[ExI] mazlow's heirarchy of needs

Anders Sandberg anders at aleph.se
Thu Dec 6 03:00:06 UTC 2012

In Maslow's defence, I think you would prefer the net to go down in your 
house rather than the sewage system. But it is amazing how fast we have 
adapted to a world where information is accessible. It is also 
integrated in many parts of our life: the food, shelter, social stuff 
are all partially linked to it.

On 06/12/2012 01:06, spike wrote:
> Isn't is astonishing that a mere 20 yrs ago, we didn't really even 
> have the internet.  What the heck did we do?  Go around not knowing stuff?

I think that is about right.

I was interviewed by an art student a few days ago about the interaction 
of humans and technology, and found myself saying "I'm old enough to 
remember when computers were not common household objects". Indeed, when 
I didn't know something at best I could go to the library, but if it was 
too unusual (quite often the case) it was unlikely to have it. Yes, the 
Stockholm city library did not have many books on demonology - it 
annoyed me. So instead of assuming "the information is out there" you 
had to make do with the information that was accessible. It is a 
profound change of how we think about things: rather than having to do 
super-smart deductions from fragmentary data, we can re-use loads of 
previous data and deductions.

Same thing for communications. Today we have multiple media available 
and can select the right one - email for semi-persistent, longish and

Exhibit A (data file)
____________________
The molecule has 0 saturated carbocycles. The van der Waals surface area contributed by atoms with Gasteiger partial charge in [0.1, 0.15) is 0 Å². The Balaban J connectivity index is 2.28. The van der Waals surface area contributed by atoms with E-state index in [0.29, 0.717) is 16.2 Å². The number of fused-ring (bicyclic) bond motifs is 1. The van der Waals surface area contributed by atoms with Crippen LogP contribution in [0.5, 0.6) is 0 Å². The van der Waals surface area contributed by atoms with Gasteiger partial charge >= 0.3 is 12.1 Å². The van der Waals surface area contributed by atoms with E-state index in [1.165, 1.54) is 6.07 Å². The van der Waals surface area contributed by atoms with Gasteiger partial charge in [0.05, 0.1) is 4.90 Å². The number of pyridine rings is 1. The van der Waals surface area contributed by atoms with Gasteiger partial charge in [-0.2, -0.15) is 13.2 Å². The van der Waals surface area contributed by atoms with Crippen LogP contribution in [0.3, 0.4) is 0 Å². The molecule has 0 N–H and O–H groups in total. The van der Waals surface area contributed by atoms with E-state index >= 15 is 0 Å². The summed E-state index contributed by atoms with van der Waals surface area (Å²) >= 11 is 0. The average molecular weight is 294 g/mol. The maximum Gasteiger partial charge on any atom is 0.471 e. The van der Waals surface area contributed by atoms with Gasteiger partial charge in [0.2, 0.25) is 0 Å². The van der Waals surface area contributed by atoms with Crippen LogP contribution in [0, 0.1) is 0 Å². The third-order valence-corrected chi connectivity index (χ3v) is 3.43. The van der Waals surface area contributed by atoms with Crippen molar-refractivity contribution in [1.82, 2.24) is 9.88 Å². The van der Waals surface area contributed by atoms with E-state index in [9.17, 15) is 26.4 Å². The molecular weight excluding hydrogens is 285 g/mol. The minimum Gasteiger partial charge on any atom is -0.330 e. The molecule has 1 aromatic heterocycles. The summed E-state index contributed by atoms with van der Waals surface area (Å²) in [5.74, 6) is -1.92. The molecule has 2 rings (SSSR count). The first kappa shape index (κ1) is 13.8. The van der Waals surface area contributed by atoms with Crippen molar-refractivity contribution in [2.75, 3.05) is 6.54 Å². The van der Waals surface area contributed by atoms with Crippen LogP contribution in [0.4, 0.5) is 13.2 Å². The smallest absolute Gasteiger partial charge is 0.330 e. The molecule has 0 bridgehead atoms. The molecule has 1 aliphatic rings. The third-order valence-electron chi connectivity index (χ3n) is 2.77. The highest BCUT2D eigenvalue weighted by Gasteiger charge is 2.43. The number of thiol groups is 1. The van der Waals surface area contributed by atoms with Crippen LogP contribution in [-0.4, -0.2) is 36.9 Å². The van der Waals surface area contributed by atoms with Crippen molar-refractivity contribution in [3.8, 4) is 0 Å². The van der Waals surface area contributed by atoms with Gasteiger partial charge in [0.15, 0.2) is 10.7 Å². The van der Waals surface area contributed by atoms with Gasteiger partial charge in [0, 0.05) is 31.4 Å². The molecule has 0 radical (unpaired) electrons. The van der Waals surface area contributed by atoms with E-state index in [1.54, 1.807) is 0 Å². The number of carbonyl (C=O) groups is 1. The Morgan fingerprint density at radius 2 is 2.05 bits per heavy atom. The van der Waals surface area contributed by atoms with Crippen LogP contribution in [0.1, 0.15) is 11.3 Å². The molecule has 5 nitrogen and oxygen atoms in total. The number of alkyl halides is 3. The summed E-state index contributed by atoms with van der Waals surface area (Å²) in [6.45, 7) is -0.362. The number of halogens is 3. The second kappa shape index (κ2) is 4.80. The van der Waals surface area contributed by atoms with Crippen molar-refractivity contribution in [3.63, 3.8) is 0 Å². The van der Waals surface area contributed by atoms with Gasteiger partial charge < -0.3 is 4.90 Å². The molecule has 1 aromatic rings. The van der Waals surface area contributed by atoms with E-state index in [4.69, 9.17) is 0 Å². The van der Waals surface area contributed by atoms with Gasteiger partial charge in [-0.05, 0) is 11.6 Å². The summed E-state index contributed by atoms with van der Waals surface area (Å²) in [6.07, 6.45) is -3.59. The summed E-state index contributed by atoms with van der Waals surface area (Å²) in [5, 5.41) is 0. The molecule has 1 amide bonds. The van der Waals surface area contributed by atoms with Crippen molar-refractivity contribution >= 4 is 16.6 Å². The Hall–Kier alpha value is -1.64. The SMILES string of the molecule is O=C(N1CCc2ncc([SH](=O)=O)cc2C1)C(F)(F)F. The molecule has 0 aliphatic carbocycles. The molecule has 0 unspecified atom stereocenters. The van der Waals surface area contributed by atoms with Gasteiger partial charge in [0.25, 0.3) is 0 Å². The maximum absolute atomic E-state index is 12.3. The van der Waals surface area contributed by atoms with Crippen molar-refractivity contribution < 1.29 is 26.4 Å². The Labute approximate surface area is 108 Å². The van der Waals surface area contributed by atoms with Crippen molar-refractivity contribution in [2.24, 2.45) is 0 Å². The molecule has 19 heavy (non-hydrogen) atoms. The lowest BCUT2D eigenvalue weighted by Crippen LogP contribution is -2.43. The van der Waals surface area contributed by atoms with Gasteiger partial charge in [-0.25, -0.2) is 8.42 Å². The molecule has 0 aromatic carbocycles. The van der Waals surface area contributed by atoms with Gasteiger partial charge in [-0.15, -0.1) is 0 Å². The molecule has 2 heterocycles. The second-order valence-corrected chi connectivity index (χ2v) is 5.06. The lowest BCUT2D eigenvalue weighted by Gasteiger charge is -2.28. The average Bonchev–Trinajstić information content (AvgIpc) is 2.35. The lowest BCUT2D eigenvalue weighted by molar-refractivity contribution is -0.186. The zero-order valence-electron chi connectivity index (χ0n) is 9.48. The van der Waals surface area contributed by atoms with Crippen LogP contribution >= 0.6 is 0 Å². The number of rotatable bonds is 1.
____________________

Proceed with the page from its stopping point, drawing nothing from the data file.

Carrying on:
non-pushy communications, blogs for persistent messages, twitter for 
non-persistent short messages, phones for pushy non-persistent comms, 
SMS for pushy persistent short comms, and so on. The distance between us 
is more measured in preferred media than physical distance.

It is easy to forget how rapidly we change our mental world. When I grew 
up "foreign" implied something exotic and unreachable. Today it means 
"in a different jurisdiction". Today I expect that if I have an idea I 
can make the world know about it before leaving my chair - a concept 
that is really shocking to the people shaped by the broadcast media age 
(radio studios in the UK and Sweden are still treated as strategic 
locations with special security requirements since they have the awesome 
power of allowing someone to be heard broadly).

Cheers for a globalized, networked and non-not-knowing-stuff world!

Anders Sandberg,
Future of Humanity Institute
Oxford Martin School
Faculty of Philosophy
Oxford University

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